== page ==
Speed and experience
As usual, we monitored the performance speed of HostRocket’s main website with the help of a test made possible by GTmetrix. And, to our satisfaction, it showed rather positive results. To completely load the page, it required merely 3.7 seconds, which looks even better in comparison to the average result of 8.1. Additionally, it took 51 requests, which is, again, pretty good in contrast to the average of 89. In the end, GTmetrix concluded that HostRocket’s website is worthy of a firm B (82%).
HostRocket promises a modest 99.5% of uptime and, according to UptimeRobot, is likely to deliver on its promise. The above mentioned test run for more than a month and recorded just one instance of downtime that lasted for 4 minutes. Thereby, the uptime in general was 99.98%, which is a bit better than promised. As for response time oscillations, there were barely any except for the referenced one, leaving an impression of stability.
When customer support is concerned, HostRocket's landing page features a “Support” menu which can take you to account management, knowledgebase, an option to submit a ticket and a choice to “contact them”, which is essentially the same as submitting a ticket. In addition to this, customers who choose a dedicated, reseller or colocation hosting type may get in touch with the support team via telephone which is available from 9 AM to 9 PM. However, there is a personnel at your disposal day-and-night in case of emergency. Additionally, there is a so-called “FAQ System”, but going for it will merely take you to their knowledgebase.
HostRocket’s knowledgebase is well organized into ten relevant categories and all of them are packed with a number of articles. However, if you can’t see what you’re looking for among them, there is an option to browse through the base by using the search box. The articles themselves are written in straight-to-the-point manner and seem to be helpful enough. Five of them are highlighted as the most popular ones and they cover some important topics for newcomers, such as creating an index page using .htaccess files, domain registry, creating e-mail accounts, using control panel and uploading files to one’s website.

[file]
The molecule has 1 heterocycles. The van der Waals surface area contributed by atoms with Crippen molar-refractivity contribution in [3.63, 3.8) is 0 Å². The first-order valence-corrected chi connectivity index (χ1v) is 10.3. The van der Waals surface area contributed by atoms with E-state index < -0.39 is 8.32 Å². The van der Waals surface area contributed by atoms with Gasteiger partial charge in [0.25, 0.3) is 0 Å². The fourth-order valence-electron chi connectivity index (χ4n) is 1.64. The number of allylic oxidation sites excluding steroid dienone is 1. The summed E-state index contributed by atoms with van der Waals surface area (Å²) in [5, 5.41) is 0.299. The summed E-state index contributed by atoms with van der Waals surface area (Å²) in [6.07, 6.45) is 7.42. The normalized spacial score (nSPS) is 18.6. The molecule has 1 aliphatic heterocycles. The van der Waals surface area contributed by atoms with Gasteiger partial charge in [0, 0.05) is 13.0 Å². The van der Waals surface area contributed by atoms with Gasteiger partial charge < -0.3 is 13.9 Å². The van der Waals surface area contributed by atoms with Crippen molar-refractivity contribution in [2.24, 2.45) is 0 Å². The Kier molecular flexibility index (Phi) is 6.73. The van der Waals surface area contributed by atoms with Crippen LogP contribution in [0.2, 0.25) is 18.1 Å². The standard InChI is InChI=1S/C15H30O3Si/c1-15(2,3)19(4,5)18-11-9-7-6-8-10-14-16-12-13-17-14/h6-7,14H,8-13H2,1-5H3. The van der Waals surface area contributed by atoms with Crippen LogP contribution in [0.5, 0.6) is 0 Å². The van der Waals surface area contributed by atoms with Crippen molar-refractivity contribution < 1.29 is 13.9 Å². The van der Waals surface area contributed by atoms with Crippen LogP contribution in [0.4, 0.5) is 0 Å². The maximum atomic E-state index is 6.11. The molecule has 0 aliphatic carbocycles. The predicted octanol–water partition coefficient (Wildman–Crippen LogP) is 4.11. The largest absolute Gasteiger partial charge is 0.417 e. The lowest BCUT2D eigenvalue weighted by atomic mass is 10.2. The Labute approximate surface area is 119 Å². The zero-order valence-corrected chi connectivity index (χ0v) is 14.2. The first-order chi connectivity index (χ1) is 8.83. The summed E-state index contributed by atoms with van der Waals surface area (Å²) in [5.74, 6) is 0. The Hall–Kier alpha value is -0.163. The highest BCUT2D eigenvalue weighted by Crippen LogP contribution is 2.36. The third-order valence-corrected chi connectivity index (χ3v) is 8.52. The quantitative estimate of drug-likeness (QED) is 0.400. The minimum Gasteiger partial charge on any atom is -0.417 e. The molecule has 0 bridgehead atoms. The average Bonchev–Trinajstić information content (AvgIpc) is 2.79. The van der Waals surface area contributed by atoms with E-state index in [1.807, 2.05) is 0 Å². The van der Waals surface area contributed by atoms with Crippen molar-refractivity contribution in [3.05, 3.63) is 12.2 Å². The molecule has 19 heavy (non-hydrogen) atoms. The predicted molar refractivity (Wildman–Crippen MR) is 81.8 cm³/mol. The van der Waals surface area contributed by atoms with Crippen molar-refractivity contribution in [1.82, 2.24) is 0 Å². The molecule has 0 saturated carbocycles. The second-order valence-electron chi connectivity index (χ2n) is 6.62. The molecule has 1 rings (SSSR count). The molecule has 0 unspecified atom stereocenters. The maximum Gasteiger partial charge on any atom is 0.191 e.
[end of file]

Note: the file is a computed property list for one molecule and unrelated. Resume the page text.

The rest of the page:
Overall, HostRocket’s customer support seems to be very informative and helpful, so the only thing that is really lacking in that department (apart from the official forum) is the absence of live chat feature.
TMDHosting is one of HostRocket’s US-based competitors and an ambitious one to boot. Both of them offer free domain registration for first-time users, but each additional domain registration with HostRocket will cost as much as $20 for each year, which is twice the amount than what is found with most providers, TMDHosting included.
Hostgator includes all the essential features with all its plans, such as: SSL certificates, SpamAssassin and automatic backups, which isn’t something HostRocket will provide you with. Another good thing is HostGator’s website builder, which all users are entitled to without any charge. On the other hand, HostRocket does provide virtually unlimited everything (storage, bandwidth, websites and e-mail accounts) with its hosting plans.
While HostRocket tries to target all businesses regardless of their size, HostDime is more geared towards larger businesses and their needs. Although the latter can also supply a small business with everything, too much of a good thing might not be equally good for the budget.
Bluehost is another well-known host which offers a whole array of services, features and options in general. However, it doesn’t provide a monthly billing for its plans (which HostRocket does) although, honestly, these plans tend to be on the expensive side.
Truth be told, having in mind the fact that HostRocket hosts over 50,000 websites at this moment is a testament to their reliability and good performance. Their plans, for the most part, include many unlimited features and offer a decent value for money, yet there are exceptions. Their shared hosting isn’t bad in itself, but customers who go for a monthly or semi-annual billing system, will be taken by surprise with the charge for additional setup fees.
Although HostRocket represents a pretty fair price-performance ratio, there aren’t many things that make them stand out among competitors like Bluehost, Hostgator or DreamHost. All of them can get you this and better without breaking the bank.